Stream: Coq users

Topic: Random selection


view this post on Zulip zohaze (Jan 22 2023 at 12:25):

I am writing a function which gives true in case of existence of same values between two provided indexes of list nat.
For example index[3] ,index[7] & l=[4,8,1,2,2,2,2,2,2,2,8]. I am performing patteren matching on list and function work well only for index 0 & index 1 because list start from head position. How i can select indexed randomly ?

view this post on Zulip Lessness (Jan 22 2023 at 12:55):

Imho, you don't. Because Coq has no built-in randomness.

view this post on Zulip Karl Palmskog (Jan 22 2023 at 13:52):

as a pure language, Coq indeed has no built-in random selection, but most people do it via some probability monad like Haskell, some examples:

view this post on Zulip Paolo Giarrusso (Jan 22 2023 at 19:20):

I am writing a function which gives true in case of existence of same values between two provided indexes of list nat.

it's hard to tell, but the question might be about deciding exists i1 i2 v. nth_error i1 l = Some v /\ nth_error i2 l = Some v — if so, the point is not that i1 and i2 must be random, but that one needs a complete search.

view this post on Zulip Pierre Castéran (Jan 23 2023 at 08:03):

Not clear what "provided index" means.
If only lis given, as Paolo says, you may want to prove that the following predicate is decidable:

Definition has_duplicates (l: list nat) :=
   exists i1 i2 v: nat, nth_error l i1 = Some v /\ nth_error l i2 = Some v /\ i1 <> i2.

If l, i1 and i2are "provided", you just have to compare nth_error l i1with nth_error l i2.

view this post on Zulip Michael Soegtrop (Jan 23 2023 at 08:03):

Maybe "random" is meant here in the sense of "random access memory" and not in the sense of "random number generator". In this case: accessing lists e.g. via the nth function is always O(n), but since a while Coq has support for native arrays which have O(1) access. This comes at the price of a few axioms.

view this post on Zulip Laurent Théry (Jan 23 2023 at 13:13):

Here it is

Require Import List.

Definition index (n : nat) (l : list nat) := nth 0 l n.

Definition check_index n1 n2 l :=  Nat.eqb (index n1 l) (index n2 l).

Compute check_index 3 7 (4 :: 8 :: 1 :: 2 :: 2 :: 2 :: 2 :: 2 :: 2 :: 2 ::8 :: nil).

view this post on Zulip zohaze (Jan 24 2023 at 13:29):

sorry, i have not clearly mentioned it. l[i][j] i shows index which is 0 and j shows value that is 4, next 1 index and value is 8.... (above Laurent Thery's example)

view this post on Zulip Laurent Théry (Jan 24 2023 at 14:09):

Yes

Compute index 0 (4 :: 8 :: 1 :: 2 :: 2 :: 2 :: 2 :: 2 :: 2 :: 2 ::8 :: nil).

returns 4
and

Compute index 1 (4 :: 8 :: 1 :: 2 :: 2 :: 2 :: 2 :: 2 :: 2 :: 2 ::8 :: nil).

returns 8

view this post on Zulip zohaze (Jan 24 2023 at 14:27):

Above definition checks two values at two provided indexes. But i want to find true when values between two provided index is same. Like l[i][j] for i=3 to i=7(index) l[3] , l[7] (4 :: 8 :: 1 :: 2 :: 2 :: 2 :: 2 :: 2 :: 2 :: 2 ::8 :: nil)=true
l[3] ,l[7] (4 :: 8 :: 1 :: 2 :: 2 :: 2 :: 22 :: 2 :: 2 :: 2 ::8 :: nil)=false. Secondly,in two dimentional array i should omit j for finding equal values between two indexes.

view this post on Zulip Laurent Théry (Jan 24 2023 at 15:22):

Something like this?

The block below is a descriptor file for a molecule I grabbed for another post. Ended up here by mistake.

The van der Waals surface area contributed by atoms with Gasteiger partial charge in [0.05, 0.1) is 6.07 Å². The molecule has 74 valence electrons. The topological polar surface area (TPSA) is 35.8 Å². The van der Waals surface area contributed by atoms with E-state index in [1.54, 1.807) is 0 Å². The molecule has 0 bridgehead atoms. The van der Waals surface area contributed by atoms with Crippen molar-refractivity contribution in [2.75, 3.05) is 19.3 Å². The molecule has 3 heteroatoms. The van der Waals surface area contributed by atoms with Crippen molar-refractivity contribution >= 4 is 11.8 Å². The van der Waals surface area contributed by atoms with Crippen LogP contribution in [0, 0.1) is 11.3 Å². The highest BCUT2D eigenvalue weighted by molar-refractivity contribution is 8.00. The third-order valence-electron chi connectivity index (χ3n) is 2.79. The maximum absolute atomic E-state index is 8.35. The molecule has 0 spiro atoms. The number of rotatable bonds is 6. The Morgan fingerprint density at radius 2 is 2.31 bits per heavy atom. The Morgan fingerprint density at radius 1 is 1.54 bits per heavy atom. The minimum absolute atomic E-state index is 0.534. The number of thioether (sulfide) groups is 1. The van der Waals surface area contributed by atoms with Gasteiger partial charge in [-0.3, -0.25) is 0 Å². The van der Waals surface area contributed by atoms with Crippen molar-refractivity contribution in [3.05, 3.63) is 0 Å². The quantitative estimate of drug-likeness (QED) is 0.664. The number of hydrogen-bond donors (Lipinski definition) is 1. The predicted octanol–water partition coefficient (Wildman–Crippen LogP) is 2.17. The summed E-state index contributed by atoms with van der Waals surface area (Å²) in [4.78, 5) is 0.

Require Import List.

Definition index (n : nat) (l : list nat) := nth 0 l n.

Definition check_index n1 n2 l := Nat.eqb (index n1 l) (index n2 l).

(* Build m :: m + 1 :: m + n *)
Fixpoint iota (m n : nat) : list nat :=
  match n with
  | 0 => nil
  | S n' => m :: iota (S m) n'
  end.

Compute iota 3 5.

(* Build m :: m + 1 :: n *)
Definition range m n := iota m (S n - m).

Compute range 3 7.

(* Build list of list of pairs *)
Definition all_pairs (l1 l2 : list nat) :=
  map (fun x => map (fun y => (x, y)) l1) l2.

(* Build list of list for range *)
Definition range_pairs m n := all_pairs (range m n) (range m n).

Compute range_pairs 3 7.

Definition check_range_pairs m n l :=
  map (fun l1  =>
            filter (fun p : (nat * nat) => let (x, y) := p in
                        andb (Nat.ltb x y) (check_index x y l)) l1)
    (range_pairs m n).

Compute check_range_pairs 3 7 (4 :: 8 :: 1 :: 2 :: 2 :: 2 :: 2 :: 2 :: 2 :: 2 ::8 :: nil).

Definition test m n l := Nat.ltb 0 (length (check_range_pairs m n l)).

Compute test 3 7 (4 :: 8 :: 1 :: 2 :: 2 :: 2 :: 2 :: 2 :: 2 :: 2 ::8 :: nil).

view this post on Zulip Pierre Castéran (Jan 24 2023 at 16:02):

Another solution (with Laurent's helpers):

Definition select from to (l : list nat) :=
  map (fun i =>  nth_error l i) (range from to).

Compute select 3 7 (4 :: 8 :: 1 :: 2 :: 2 :: 2 :: 2 :: 2 :: 2 :: 2 ::8 :: nil).

Fixpoint same_value (n : nat) (l: list (option nat)) : bool :=
  match l with
  | nil => true
  | Some m  :: l' =>  andb (Nat.eqb n m) (same_value n l')
  | _ => false
  end.


Definition test from to l :=
  match    select from to l with
    nil => true
  | Some n :: l' => same_value n l'
  | _ => false
  end.

Compute test 3 7 (4 :: 8 :: 1 :: 2 :: 2 :: 2 :: 2 :: 2 :: 2 :: 2 ::8 :: nil).

Compute test 2 7 (4 :: 8 :: 1 :: 2 :: 2 :: 2 :: 2 :: 2 :: 2 :: 2 ::8 :: nil).

Compute test 3 7 (4 :: 8 :: 1 :: 2 :: 2 :: 22 :: 2 :: 2 :: 2 :: 2 ::8 :: nil).

Note there was a misunderstanding on the initial specification :
"existence of same values between two provided indexes of list nat."
It would have been better to say "all the values between index i and j are equal".
Or did you mean "there exist at least two equal values between index i and j" ?

If I take the example with 3 7 (4 :: 8 :: 1 :: 2 :: 2 :: 22 :: 2 :: 2 :: 2 :: 2 ::8 :: nil)., I could say there exist some equal values between index 3 and 7.

view this post on Zulip zohaze (Jan 25 2023 at 04:22):

Yes. "all the values between index i and j are equal".

view this post on Zulip Laurent Théry (Jan 25 2023 at 04:27):

ok so Pierre solution is the right one :wink:


Last updated: Jun 24 2024 at 00:02 UTC